ONE Takes $120M Loss Due to "Teething Problems"

File image courtesy Port of Tacoma

By The Maritime Executive 2018-07-31 21:40:05

Ocean Network Express (ONE), the ocean carrier comprising the container operations of NYK, MOL and K Line, posted a loss of $120 million in the first quarter due to "operational teething problems that affected service quality" and higher bunker prices. The first-quarter result puts it on track to post a $38 million loss for the first half, down from a break-even forecast. 

Utilization of ONE's combined fleet was 73 percent, due in part to what K Line described as "clumsy services in the initial stage" of its launch. Shippers and forwarders complained of booking difficulties as the three ocean carriers attempted to merge their business operations and shift to one common booking system, and the disruption resulted in lower than expected handling volumes. 

ONE expects that now that most of its integration difficulties have been resolved, it will return to profitability in the second quarter and post a full-year profit of about $110 million - so long as bunker prices do not rise. It predicts that iprovements in the supply and demand balance in the Asia-North America trades will help, and it forecasts a full recovery to expected levels of utilization by the second quarter.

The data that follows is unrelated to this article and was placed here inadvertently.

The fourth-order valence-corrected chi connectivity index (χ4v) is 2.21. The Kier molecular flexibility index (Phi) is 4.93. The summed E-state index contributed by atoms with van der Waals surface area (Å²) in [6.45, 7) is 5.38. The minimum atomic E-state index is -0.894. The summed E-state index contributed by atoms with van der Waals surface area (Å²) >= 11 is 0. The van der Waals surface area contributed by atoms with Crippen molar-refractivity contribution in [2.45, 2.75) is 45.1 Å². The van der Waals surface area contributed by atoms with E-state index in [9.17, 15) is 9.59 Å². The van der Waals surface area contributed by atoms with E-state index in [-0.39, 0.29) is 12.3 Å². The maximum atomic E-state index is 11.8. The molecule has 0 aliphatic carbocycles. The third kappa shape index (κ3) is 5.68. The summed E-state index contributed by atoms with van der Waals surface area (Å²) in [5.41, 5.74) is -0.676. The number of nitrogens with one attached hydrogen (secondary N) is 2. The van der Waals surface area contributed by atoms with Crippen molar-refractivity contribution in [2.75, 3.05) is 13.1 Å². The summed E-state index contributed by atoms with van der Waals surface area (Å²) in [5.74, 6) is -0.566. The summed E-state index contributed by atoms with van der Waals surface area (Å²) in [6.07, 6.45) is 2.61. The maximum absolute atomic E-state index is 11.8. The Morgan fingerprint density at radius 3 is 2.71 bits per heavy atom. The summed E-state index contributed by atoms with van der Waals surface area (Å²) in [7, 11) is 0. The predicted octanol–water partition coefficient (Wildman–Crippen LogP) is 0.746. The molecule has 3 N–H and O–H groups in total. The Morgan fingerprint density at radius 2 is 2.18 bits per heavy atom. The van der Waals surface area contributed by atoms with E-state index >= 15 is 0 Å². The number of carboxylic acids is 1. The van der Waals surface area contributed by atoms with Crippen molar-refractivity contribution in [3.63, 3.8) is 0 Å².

Ultimately, ONE hopes to achieve cost savings from integration on the order of $1 billion per year, driving profitability higher. This will come in the form of cutting down on variable costs on shoreside operations, including rail, truck, feeder, terminal and equipment expenses; overhead cuts for IT and staffing; and vessel cost operating reductions from rationalization. ONE says that it is achieving these savings faster than expected, and it expects to see about 80 percent of the total ($800 million) this year. 

Seeking scale

In 2016, NYK, MOL and K Line agreed to join their containerized businesses in order to gain scale and reduce costs, and they have invested $3 billion in the joint venture. NYK holds the largest share, at 38 percent, and MOL and K-Line hold 31 percent each. “A large company buys a small company and grows bigger, such deals have been repeated in the past, but this is the first time [in shipping] that three companies jointly start a new business on an equal footing,” said MOL CEO Junichirio Ikeda, speaking to the Wall Street Journal in May. 

ONE began accepting bookings on February 1, in parallel with each individual lines' booking systems, and it commenced its combined operations on April 1. With 230 container ships and about 1.5 million TEU of capacity, it became the sixth-largest ocean carrier overnight. The first vessel branded with its logo and distinctive magenta-and-white livery arrived on the U.S. West Coast in June.